In a specific configuration, the invention includes a plurality of fasteners for removably connecting the food carriers to the endless line. The fasteners are hidden from view so that the boats appear to be floating freely through the watercourse. The fasteners preferably each comprise a flexible elongate element, such as a wire, that has two ends connected together to form a loop. The loop is engaged to the food carrier and the two ends of the wire are connected to the endless line underneath the water. Alternatively, instead of incorporating separate fasteners, the flexible element may be formed from a portion of the endless line itself, i.e., by twisting a portion of the line to form a loop and tying the loop off with a tie, string, wire or the like.
Preferably, the food carriers are boats having a sloped bow and a stern. In this configuration, the boats may comprise an engaging element, such as a hook, extending from the bow of the boat. The loop portion of the flexible wire is wrapped around the hook to fasten the boat to the endless wire. To remove the boat from the watercourse, the user simply pulls the loop from the hook and removes the boat from the water. In this manner, the boat can be quickly and easily removed from the water without removing any of the other boats or disabling the system.
The fasteners are spaced from each other along the continuous line so that a predetermined spacing is maintained between the food carriers as they move around the watercourse. This predetermined spacing gives the patron adequate time to select sushi from adjacent food carriers and also gives the sushi chef adequate time to add sushi to adjacent food carriers. Preferably, the predetermined spacing is at least one quarter the length of the waterline of the food carriers.
Other features and advantages of the invention will appear from the following description in which the preferred embodiments have been set forth in detail in conjunction with the accompanying drawings.BRIEF DESCRIPTION OF THE DRAWINGS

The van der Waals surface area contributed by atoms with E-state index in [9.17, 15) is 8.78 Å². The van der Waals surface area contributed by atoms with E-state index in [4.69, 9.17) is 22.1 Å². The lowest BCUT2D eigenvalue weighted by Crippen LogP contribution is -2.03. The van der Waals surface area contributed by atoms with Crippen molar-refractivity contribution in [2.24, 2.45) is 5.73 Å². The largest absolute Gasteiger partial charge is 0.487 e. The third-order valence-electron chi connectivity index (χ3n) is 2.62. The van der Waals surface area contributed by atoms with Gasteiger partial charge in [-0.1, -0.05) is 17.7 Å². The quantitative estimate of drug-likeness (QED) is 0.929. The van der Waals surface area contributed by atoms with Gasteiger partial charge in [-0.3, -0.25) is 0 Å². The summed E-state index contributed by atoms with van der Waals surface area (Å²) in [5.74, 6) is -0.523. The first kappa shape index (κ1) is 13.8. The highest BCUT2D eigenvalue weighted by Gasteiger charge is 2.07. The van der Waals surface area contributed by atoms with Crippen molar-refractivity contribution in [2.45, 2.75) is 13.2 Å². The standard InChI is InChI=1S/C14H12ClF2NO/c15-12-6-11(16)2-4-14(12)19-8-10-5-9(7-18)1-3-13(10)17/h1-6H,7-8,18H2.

FIG. 1 shows a food display and service system including a watercourse and a number of individual, food carriers removably attached to a continuous line;
FIG. 2 is a side view of two of the food carriers in the watercourse coupled to a continuous line;
FIG. 3 is a plan view of one of the food carriers of FIG. 2;
FIG. 4 is an enlarged side view of the food carrier of FIG. 2, illustrating a fastening assembly according to the present invention; and
FIG. 5 is an enlarged side view of an alternative fastening assembly according to the present invention.DESCRIPTION OF THE PREFERRED EMBODIMENT
Referring to the drawings in detail, wherein like numerals indicate like elements, a food display and delivery system 2 is illustrated according to the principles of the present invention. As shown in FIG. 1, system 2 includes a continuous watercourse 4 having an outer periphery 6 about which seats 7 are positioned for seating patrons. A number of food carriers 8 in the form of boats float on the watercourse 4. The food carriers 8 are removably attached to an endless, continuous line 10 that extends around the watercourse 4 underneath the surface of the water. A pump 12 induces a current in the watercourse in the direction of arrow 14. The inlet 11 and outlet 13 of the pump 10 are fluidly coupled to the watercourse and are configured to induce the current.
The patrons observe the food carriers 8 as they float by and select the various foods presented on them. After the food on a food carrier has been removed, a food preparer adds an appropriate type of food depending upon the current variety available on the other food carriers. The food carriers may optionally include an indication of what type of food the food carrier carries so that the preparer does not have to monitor all of the food carriers. The indicators help the food preparer maintain a wide variety of the food.
As shown in FIG. 1, endless line 10 is positioned below the free surface 15 of the water so that the aesthetic appearance of the system is not compromised. Of course, line 10 may be fabricated so as to be aesthetically pleasing and then positioned above free surface 15, if desired. Line 10 is preferably an elongate resilient element, such as wire or fishing line, that is fabricated out of metal, bamboo, wood, plastic, or the like.